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In what has been developing into a cautionary tale of when good apps go bad, potential class-action settlements in California and Texas surrounding Facebook’s Beacon ad program may substantially affect one another.

Facebook generates revenue through advertising and apps.  The Beacon ad program began with a promising future, but took several bad turns.  To put it simply, the Beacon ad program essentially told Facebook members about their friends’ e-commerce activity.

However, a unexpected problem came to light; the program also tracked non-Facebook users. PC World reported that Beacon kept tabs on activities of all users in third-party partner sites, including people who never signed up for Facebook or who deactivated their Facebook accounts.  That information included the addresses of Web pages a user visited and information on action taken at the partner site. As a result, the privacy concerns that plagued Beacon from the first day turned into lawsuits.

In California, preliminary approval has been given to Facebook’s settlement of a class-action lawsuit regarding Beacon. But the resolution of the other legal actions is more complicated.  Some consumers who are pursuing two other Beacon-related lawsuits in Texas attempted to intervene in the case, but a federal magistrate rejected their effort. The magistrate ruled that the motion to intervene was filed over a year after the lawsuit was initially brought, and therefore was untimely.

Some consumers in Texas are attempting to pursue their own class-action lawsuits against Facebook and Blockbuster (a large participant in the Beacon ad program).  However, if the California settlement is approved, the Texas lawsuits may be dismissed even though the Texas lawsuit against Blockbuster was filed before the California case.

MediaPost reports:

“The California agreement, entered into last month, calls for Facebook to shutter Beacon permanently and to pay $9.5 million, approximately two-thirds of which will fund a new privacy foundation. The individual consumers named in the complaint would receive damages ranging from $1,000 to $15,000, and their lawyers would be eligible to receive up to one-third of the settlement fund.”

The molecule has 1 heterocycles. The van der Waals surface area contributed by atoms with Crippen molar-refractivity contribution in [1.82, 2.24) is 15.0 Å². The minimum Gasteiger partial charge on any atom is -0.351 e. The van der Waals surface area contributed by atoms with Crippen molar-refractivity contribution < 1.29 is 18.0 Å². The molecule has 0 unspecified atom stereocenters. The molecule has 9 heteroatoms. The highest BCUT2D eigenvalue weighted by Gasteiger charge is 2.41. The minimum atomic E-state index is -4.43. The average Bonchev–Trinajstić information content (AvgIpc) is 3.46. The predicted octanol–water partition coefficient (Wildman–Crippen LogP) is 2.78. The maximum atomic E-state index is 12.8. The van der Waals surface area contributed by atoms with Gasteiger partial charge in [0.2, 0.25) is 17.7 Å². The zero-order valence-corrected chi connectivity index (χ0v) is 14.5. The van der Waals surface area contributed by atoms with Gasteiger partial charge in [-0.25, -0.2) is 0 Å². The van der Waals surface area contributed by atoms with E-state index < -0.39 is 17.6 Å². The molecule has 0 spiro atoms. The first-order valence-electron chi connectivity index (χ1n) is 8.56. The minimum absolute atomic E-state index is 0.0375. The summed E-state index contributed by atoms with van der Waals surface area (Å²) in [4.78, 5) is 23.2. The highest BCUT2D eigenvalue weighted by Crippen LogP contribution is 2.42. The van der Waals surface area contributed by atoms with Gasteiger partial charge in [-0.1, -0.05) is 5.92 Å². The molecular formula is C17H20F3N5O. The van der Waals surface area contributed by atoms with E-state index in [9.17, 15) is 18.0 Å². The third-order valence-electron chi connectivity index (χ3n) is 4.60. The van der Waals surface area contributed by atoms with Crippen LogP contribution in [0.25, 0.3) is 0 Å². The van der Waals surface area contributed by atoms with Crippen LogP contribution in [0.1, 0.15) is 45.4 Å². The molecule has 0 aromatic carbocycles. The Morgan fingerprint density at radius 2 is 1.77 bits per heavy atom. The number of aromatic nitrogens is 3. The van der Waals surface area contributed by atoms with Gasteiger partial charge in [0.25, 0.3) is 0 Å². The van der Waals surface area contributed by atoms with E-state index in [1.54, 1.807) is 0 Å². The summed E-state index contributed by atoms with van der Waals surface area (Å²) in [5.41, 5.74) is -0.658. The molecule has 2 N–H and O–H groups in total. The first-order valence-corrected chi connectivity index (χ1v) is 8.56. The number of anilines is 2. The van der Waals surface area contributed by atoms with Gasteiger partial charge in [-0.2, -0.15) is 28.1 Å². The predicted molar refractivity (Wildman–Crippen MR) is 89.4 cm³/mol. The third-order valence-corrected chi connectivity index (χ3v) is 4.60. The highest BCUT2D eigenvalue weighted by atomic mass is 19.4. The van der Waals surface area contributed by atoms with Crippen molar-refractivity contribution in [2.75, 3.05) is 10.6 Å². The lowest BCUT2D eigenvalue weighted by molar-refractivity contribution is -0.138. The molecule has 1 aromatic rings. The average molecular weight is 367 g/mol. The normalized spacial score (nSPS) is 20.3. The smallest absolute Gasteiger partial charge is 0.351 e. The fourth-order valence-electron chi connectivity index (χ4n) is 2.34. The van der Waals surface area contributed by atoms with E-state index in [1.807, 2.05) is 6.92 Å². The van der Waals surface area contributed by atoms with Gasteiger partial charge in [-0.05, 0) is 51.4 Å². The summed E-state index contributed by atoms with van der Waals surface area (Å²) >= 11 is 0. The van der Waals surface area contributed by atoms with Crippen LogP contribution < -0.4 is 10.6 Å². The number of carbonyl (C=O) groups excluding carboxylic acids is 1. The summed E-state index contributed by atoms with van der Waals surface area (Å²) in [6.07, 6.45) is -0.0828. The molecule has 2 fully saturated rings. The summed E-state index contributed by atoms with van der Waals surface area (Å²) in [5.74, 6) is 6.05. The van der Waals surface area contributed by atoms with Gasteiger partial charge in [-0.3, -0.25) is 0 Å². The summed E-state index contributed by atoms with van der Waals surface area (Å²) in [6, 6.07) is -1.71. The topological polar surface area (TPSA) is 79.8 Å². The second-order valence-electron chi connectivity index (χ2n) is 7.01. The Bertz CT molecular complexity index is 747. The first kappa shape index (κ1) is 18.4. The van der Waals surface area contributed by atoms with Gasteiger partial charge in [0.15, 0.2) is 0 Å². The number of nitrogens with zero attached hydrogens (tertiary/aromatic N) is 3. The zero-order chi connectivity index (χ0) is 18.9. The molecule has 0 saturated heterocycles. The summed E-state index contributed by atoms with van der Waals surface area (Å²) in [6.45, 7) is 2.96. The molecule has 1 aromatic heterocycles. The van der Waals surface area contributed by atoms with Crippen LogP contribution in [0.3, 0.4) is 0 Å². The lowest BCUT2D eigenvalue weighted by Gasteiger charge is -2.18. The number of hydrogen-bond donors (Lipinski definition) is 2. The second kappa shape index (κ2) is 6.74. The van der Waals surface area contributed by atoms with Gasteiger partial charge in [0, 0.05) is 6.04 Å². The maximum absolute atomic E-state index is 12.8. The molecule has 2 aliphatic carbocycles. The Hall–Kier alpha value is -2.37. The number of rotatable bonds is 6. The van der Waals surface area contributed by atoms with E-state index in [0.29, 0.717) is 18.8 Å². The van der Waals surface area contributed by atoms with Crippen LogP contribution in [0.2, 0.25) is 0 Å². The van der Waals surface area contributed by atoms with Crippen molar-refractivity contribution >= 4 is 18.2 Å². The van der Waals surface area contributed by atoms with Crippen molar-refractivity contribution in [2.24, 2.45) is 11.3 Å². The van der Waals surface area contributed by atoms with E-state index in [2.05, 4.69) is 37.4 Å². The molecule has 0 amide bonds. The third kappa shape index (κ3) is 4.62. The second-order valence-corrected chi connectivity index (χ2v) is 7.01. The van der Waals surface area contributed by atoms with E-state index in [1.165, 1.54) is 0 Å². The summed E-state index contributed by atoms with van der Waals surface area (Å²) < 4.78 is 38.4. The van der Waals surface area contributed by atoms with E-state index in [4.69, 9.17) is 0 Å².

Conversely, Texas consumers might be entitled to at least $2,500 each if their lawsuit proceeds.  A federal law (Video Privacy Protection Act, 18 U.S.C. § 2710) aimed specifically at protecting the confidentiality of movie rental records provides for up to $2,500 in damages.  Moreover, although Blockbuster’s contract with users calls for disputes to be heard by an arbitrator, a federal judge in Dallas ruled that the case could proceed in court.  The judge also ruled that because the agreement in Blockbuster’s contract allowed for the company to change the terms and conditions at any time, it was an “illusory” contract. Blockbuster now has a pending appeal in the Fifth Circuit Court of Appeals.  Additionally, those Blockbuster customers in Texas have also filed a lawsuit against Facebook.

The outcomes in California and Texas jurisdictions will also play a role in other cases involving Beacon, Blockbuster, and Facebook.   The judge in the California case could grant final approval to the settlement but he also told the lawyers to address whether the final agreement should cover Facebook members who might have claims under the Video Privacy Protection Act.


Joel B. Rothman represents clients in intellectual property infringement litigation involving patents, trademarks, copyrights, trade secrets, defamation, trade libel, unfair competition, unfair and deceptive trade practices, and commercial matters. Joel’s litigation practice also includes significant focus on electronic discovery issues such as e-discovery management and motion practice relating to e-discovery.